Human Resources is one of the most vital departments in any company. Hiring, training and retaining staff are key elements to any successful organization’s growth. Companies spend an average of 28 percent of the entire operating budget on HR-related resources, and for good reason: in a recent study by CareerBuilder, 27 percent of employers believed a single bad hire could cost them as much as $50,000. A qualified HR department can deliver efficiency and improve employee performance, leading to increased profits in the long term. But as important as HR is to business, traditional practices are in serious need of an update. With the incredible advances brought to us by big data analytics, it was only a matter of time before the big data spotlight was shined on HR.
There have always been huge swaths of collected employee data, from resumes, to performance reviews and exit interviews. Yet these valuable collections had been underutilized, without the benefit of big data. Data analytics and visualizations allow HR departments to discover important insights about their staff, which can lead to keeping employees satisfied longer, and ultimately retaining them, improving employee performance and training, and streamlining hiring practices. Here are just some of the ways in which human resources is using analytics to leverage employee data.
Big data insights are utilized in HR at the point of hiring. Vetting appropriate candidates with data has been referred to as Talent Analytics. Companies can now study all of their past hires, search for correlations in interviews, and find which patterns led to successful employee performance over time. After using this process, a leading financial services company found that factors like college GPA, where a candidate went to school, and the quality of employment references had no effect on their later performance. But other factors like: grammatically correct resume, success in prior work, and ability to work under unstructured positions were all excellent indicators of a successful future employee.
Once a candidate has been hired, training is essential to fully utilize that person’s potential. Poor training, or lack of training, can take a perfectly capable employee, and throw away any talent they may have for the position. Companies spend millions on professional development, team building and formal training every year. The Association for Talent Development released a survey that found on average, a company will spend $1,208 per employee on training and development. To help ensure this money is spent wisely, HR departments are using analytics to maximize this investment and to determine their efficacy.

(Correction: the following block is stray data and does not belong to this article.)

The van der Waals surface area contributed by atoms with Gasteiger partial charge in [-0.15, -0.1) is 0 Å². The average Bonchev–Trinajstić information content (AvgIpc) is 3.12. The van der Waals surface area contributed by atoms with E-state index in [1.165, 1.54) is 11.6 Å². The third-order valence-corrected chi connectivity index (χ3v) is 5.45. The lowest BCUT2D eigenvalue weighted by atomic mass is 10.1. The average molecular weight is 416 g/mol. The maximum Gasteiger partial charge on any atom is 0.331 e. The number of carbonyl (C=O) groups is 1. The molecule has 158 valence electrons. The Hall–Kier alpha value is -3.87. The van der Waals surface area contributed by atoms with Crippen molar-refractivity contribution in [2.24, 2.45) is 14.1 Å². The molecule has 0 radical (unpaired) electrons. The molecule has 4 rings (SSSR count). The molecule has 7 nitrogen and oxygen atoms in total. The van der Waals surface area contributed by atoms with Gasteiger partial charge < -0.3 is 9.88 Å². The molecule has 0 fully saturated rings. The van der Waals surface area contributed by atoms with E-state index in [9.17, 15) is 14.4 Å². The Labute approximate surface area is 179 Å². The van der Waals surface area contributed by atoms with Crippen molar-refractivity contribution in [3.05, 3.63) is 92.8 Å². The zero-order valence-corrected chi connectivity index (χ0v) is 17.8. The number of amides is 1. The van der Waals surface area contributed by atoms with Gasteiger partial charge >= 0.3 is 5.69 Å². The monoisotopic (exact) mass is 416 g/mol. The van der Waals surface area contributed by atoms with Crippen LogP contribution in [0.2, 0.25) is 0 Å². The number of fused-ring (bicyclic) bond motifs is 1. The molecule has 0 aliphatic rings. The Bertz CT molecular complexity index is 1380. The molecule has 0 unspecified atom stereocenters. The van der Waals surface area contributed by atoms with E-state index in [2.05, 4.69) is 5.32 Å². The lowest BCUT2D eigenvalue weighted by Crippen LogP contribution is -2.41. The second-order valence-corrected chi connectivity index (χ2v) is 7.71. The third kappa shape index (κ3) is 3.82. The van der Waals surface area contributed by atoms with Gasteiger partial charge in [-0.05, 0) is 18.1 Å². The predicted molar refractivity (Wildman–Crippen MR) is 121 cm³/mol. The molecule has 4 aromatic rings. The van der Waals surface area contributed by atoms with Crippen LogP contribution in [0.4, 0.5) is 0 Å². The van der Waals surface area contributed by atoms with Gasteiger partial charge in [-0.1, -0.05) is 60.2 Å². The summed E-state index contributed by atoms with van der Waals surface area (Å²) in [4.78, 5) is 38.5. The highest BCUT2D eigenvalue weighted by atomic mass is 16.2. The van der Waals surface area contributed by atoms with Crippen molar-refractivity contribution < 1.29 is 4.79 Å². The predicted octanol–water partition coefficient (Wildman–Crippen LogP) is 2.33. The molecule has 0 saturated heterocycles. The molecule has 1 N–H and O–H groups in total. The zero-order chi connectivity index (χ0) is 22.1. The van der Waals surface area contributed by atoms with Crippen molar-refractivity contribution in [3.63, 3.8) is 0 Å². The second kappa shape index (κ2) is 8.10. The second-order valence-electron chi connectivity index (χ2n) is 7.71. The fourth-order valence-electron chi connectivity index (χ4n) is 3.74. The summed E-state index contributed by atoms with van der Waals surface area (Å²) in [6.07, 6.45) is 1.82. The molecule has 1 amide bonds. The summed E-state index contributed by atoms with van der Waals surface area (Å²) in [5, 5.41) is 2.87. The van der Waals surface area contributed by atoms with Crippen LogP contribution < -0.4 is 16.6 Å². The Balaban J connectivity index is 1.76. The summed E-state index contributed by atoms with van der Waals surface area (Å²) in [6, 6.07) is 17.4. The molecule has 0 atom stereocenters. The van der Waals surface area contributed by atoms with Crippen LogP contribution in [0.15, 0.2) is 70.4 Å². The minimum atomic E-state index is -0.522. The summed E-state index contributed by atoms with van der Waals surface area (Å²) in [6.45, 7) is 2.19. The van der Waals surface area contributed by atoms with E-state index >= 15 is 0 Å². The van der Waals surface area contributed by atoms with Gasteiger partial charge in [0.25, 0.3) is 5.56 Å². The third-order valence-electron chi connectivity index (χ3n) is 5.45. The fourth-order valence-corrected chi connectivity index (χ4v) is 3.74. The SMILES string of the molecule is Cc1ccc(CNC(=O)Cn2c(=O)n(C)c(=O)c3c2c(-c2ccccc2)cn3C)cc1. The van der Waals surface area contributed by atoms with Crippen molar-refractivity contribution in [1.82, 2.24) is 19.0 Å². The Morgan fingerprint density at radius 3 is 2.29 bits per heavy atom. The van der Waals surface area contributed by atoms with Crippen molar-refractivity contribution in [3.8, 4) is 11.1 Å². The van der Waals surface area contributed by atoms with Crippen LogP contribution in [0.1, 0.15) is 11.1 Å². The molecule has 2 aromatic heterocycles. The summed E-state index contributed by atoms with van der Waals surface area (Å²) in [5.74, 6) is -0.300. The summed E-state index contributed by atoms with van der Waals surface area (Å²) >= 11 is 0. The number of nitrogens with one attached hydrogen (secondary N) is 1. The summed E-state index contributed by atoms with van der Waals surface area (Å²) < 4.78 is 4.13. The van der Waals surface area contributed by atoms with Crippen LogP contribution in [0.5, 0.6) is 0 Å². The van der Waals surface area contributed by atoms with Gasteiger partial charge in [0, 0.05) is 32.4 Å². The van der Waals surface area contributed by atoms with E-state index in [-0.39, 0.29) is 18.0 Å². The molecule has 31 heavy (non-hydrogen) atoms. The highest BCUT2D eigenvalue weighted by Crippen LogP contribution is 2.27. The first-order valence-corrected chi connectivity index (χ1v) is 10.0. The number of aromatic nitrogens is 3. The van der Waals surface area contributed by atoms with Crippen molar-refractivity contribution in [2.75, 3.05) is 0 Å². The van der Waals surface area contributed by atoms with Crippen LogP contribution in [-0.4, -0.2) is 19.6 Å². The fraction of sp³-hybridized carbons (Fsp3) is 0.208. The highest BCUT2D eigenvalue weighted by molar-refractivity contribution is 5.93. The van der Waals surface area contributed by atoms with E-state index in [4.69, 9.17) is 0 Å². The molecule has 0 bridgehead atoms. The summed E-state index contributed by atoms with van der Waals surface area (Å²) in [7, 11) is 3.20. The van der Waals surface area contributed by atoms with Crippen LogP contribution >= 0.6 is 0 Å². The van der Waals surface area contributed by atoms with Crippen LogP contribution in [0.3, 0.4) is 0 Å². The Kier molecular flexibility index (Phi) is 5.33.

Organizations can develop metrics for each training module discovering test results, employee comprehension and personal engagement. Analytics also allows HR to study how effective different approaches are. Personalized training lessons may be created to work with individuals different learning styles, such as auditory, visual or kinesthetic, to name a few.
Once a new employee has been hired and trained, performance analytics plays an important role in following up on their regular achievement. Data scientists have begun utilizing wearable devices that track employees while they’re working. These devices provide valuable information such as how much time is spent in each department. Also, recording daily employee performance gives insight into the top team members, as well as those who are struggling. This attention to detail paints a clearer picture for human resources to see where future training is needed.
One reason big data analytics and human resources work so naturally with each other is because of the amount of data regularly collected. Employee satisfaction surveys, exit and stay interviews, and team assessments help HR professionals keep abreast of the overall climate around the company, how happy the staff is, and what changes can be made to preserve or improve employee performance and temperament. Large corporations like Credit Suisse use data from employee reviews and pay histories to discover which employees are most likely to quit. These companies can then be proactive and offer further opportunity to these individuals.
The reason big data analytics goes so far in human resources, is that the information garnered is done so on an involuntary level. That is, in the past, employees would fill out a survey or questionnaire, knowing full well that their answers would have some effect on their position. But by analyzing what employees do, rather than what they say, HR gains precise insights into what is actually happening in the company. In the bigger picture, we can see that big data, once again, is helping companies streamline their operations, and finally enable them to view with accuracy where their organization has been, and more importantly, where they are going.